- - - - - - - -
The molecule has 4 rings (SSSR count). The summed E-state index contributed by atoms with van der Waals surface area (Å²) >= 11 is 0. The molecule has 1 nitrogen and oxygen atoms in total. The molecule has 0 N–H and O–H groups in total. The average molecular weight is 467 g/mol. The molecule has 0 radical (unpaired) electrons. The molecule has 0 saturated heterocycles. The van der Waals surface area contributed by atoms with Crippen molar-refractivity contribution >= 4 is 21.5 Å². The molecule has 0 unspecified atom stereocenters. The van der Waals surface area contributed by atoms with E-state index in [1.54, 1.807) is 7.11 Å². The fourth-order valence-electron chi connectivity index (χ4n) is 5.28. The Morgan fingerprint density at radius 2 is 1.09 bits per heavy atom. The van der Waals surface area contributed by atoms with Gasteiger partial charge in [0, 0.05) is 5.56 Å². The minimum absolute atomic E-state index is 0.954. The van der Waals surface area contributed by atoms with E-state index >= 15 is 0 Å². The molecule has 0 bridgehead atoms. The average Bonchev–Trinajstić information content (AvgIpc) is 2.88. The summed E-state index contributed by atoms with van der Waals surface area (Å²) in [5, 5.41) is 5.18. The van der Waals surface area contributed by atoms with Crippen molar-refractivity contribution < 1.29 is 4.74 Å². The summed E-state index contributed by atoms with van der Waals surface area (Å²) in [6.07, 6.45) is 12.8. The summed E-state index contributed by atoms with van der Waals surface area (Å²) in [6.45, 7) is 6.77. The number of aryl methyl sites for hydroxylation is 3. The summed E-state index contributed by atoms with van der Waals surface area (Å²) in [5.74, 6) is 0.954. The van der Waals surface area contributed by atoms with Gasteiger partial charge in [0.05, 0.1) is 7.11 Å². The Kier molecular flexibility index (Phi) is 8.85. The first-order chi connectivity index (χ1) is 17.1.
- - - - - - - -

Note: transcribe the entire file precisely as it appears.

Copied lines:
The molecule has 4 rings (SSSR count). The summed E-state index contributed by atoms with van der Waals surface area (Å²) >= 11 is 0. The molecule has 1 nitrogen and oxygen atoms in total. The molecule has 0 N–H and O–H groups in total. The average molecular weight is 467 g/mol. The molecule has 0 radical (unpaired) electrons. The molecule has 0 saturated heterocycles. The van der Waals surface area contributed by atoms with Crippen molar-refractivity contribution >= 4 is 21.5 Å². The molecule has 0 unspecified atom stereocenters. The van der Waals surface area contributed by atoms with E-state index in [1.54, 1.807) is 7.11 Å². The fourth-order valence-electron chi connectivity index (χ4n) is 5.28. The Morgan fingerprint density at radius 2 is 1.09 bits per heavy atom. The van der Waals surface area contributed by atoms with Gasteiger partial charge in [0, 0.05) is 5.56 Å². The minimum absolute atomic E-state index is 0.954. The van der Waals surface area contributed by atoms with E-state index >= 15 is 0 Å². The molecule has 0 bridgehead atoms. The average Bonchev–Trinajstić information content (AvgIpc) is 2.88. The summed E-state index contributed by atoms with van der Waals surface area (Å²) in [5, 5.41) is 5.18. The van der Waals surface area contributed by atoms with Crippen molar-refractivity contribution < 1.29 is 4.74 Å². The summed E-state index contributed by atoms with van der Waals surface area (Å²) in [6.07, 6.45) is 12.8. The summed E-state index contributed by atoms with van der Waals surface area (Å²) in [6.45, 7) is 6.77. The number of aryl methyl sites for hydroxylation is 3. The summed E-state index contributed by atoms with van der Waals surface area (Å²) in [5.74, 6) is 0.954. The van der Waals surface area contributed by atoms with Gasteiger partial charge in [0.05, 0.1) is 7.11 Å². The Kier molecular flexibility index (Phi) is 8.85. The first-order chi connectivity index (χ1) is 17.1.